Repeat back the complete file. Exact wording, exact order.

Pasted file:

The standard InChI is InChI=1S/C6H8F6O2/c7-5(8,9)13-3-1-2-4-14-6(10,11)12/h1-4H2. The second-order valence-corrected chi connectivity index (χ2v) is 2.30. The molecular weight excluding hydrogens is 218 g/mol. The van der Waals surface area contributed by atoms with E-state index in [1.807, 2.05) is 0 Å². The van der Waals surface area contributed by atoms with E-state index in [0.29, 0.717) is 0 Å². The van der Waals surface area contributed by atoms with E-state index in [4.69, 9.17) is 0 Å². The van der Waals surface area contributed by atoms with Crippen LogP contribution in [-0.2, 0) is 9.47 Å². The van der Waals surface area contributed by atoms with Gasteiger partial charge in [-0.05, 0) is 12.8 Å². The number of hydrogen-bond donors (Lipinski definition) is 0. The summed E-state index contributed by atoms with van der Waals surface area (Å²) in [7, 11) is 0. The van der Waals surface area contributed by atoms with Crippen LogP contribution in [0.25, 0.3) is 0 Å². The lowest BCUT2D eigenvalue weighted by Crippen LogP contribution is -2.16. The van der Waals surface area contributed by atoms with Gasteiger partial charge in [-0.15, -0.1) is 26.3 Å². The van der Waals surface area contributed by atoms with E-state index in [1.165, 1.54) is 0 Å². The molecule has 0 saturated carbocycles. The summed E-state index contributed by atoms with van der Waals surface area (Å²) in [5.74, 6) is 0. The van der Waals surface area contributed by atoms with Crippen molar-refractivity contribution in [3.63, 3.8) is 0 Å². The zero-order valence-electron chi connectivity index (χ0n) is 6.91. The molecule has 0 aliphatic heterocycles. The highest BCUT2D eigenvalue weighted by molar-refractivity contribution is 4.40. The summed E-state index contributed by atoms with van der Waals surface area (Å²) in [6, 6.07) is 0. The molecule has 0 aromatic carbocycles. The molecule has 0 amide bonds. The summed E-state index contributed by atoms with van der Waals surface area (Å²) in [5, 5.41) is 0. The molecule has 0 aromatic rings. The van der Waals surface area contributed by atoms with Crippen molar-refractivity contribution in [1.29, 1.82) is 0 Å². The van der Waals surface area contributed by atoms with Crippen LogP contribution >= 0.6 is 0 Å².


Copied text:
The standard InChI is InChI=1S/C6H8F6O2/c7-5(8,9)13-3-1-2-4-14-6(10,11)12/h1-4H2. The second-order valence-corrected chi connectivity index (χ2v) is 2.30. The molecular weight excluding hydrogens is 218 g/mol. The van der Waals surface area contributed by atoms with E-state index in [1.807, 2.05) is 0 Å². The van der Waals surface area contributed by atoms with E-state index in [0.29, 0.717) is 0 Å². The van der Waals surface area contributed by atoms with E-state index in [4.69, 9.17) is 0 Å². The van der Waals surface area contributed by atoms with Crippen LogP contribution in [-0.2, 0) is 9.47 Å². The van der Waals surface area contributed by atoms with Gasteiger partial charge in [-0.05, 0) is 12.8 Å². The number of hydrogen-bond donors (Lipinski definition) is 0. The summed E-state index contributed by atoms with van der Waals surface area (Å²) in [7, 11) is 0. The van der Waals surface area contributed by atoms with Crippen LogP contribution in [0.25, 0.3) is 0 Å². The lowest BCUT2D eigenvalue weighted by Crippen LogP contribution is -2.16. The van der Waals surface area contributed by atoms with Gasteiger partial charge in [-0.15, -0.1) is 26.3 Å². The van der Waals surface area contributed by atoms with E-state index in [1.165, 1.54) is 0 Å². The molecule has 0 saturated carbocycles. The summed E-state index contributed by atoms with van der Waals surface area (Å²) in [5.74, 6) is 0. The van der Waals surface area contributed by atoms with Crippen molar-refractivity contribution in [3.63, 3.8) is 0 Å². The zero-order valence-electron chi connectivity index (χ0n) is 6.91. The molecule has 0 aliphatic heterocycles. The highest BCUT2D eigenvalue weighted by molar-refractivity contribution is 4.40. The summed E-state index contributed by atoms with van der Waals surface area (Å²) in [6, 6.07) is 0. The molecule has 0 aromatic carbocycles. The molecule has 0 amide bonds. The summed E-state index contributed by atoms with van der Waals surface area (Å²) in [5, 5.41) is 0. The molecule has 0 aromatic rings. The van der Waals surface area contributed by atoms with Crippen molar-refractivity contribution in [1.29, 1.82) is 0 Å². The van der Waals surface area contributed by atoms with Crippen LogP contribution >= 0.6 is 0 Å².